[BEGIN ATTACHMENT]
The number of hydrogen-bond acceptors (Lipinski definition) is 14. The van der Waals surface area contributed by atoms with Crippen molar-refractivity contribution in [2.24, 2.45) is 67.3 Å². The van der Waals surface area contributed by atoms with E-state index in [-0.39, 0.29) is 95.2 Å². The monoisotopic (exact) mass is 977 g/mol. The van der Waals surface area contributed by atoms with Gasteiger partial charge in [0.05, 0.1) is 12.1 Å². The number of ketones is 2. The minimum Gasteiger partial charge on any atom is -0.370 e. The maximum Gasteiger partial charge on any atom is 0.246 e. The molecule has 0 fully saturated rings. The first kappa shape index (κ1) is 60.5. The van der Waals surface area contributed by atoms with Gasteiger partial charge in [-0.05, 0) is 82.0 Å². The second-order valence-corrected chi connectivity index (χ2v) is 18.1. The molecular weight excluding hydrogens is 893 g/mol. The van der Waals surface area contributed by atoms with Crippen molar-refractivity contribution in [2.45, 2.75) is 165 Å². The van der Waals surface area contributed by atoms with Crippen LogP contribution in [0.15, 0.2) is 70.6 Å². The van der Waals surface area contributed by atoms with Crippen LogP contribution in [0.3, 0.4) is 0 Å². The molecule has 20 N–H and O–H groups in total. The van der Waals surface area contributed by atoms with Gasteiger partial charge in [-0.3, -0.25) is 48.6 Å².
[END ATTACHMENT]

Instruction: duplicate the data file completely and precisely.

The number of hydrogen-bond acceptors (Lipinski definition) is 14. The van der Waals surface area contributed by atoms with Crippen molar-refractivity contribution in [2.24, 2.45) is 67.3 Å². The van der Waals surface area contributed by atoms with E-state index in [-0.39, 0.29) is 95.2 Å². The monoisotopic (exact) mass is 977 g/mol. The van der Waals surface area contributed by atoms with Gasteiger partial charge in [0.05, 0.1) is 12.1 Å². The number of ketones is 2. The minimum Gasteiger partial charge on any atom is -0.370 e. The maximum Gasteiger partial charge on any atom is 0.246 e. The molecule has 0 fully saturated rings. The first kappa shape index (κ1) is 60.5. The van der Waals surface area contributed by atoms with Gasteiger partial charge in [-0.05, 0) is 82.0 Å². The second-order valence-corrected chi connectivity index (χ2v) is 18.1. The molecular weight excluding hydrogens is 893 g/mol. The van der Waals surface area contributed by atoms with Crippen molar-refractivity contribution in [2.45, 2.75) is 165 Å². The van der Waals surface area contributed by atoms with Crippen LogP contribution in [0.15, 0.2) is 70.6 Å². The van der Waals surface area contributed by atoms with Crippen LogP contribution in [0.3, 0.4) is 0 Å². The molecule has 20 N–H and O–H groups in total. The van der Waals surface area contributed by atoms with Gasteiger partial charge in [-0.3, -0.25) is 48.6 Å².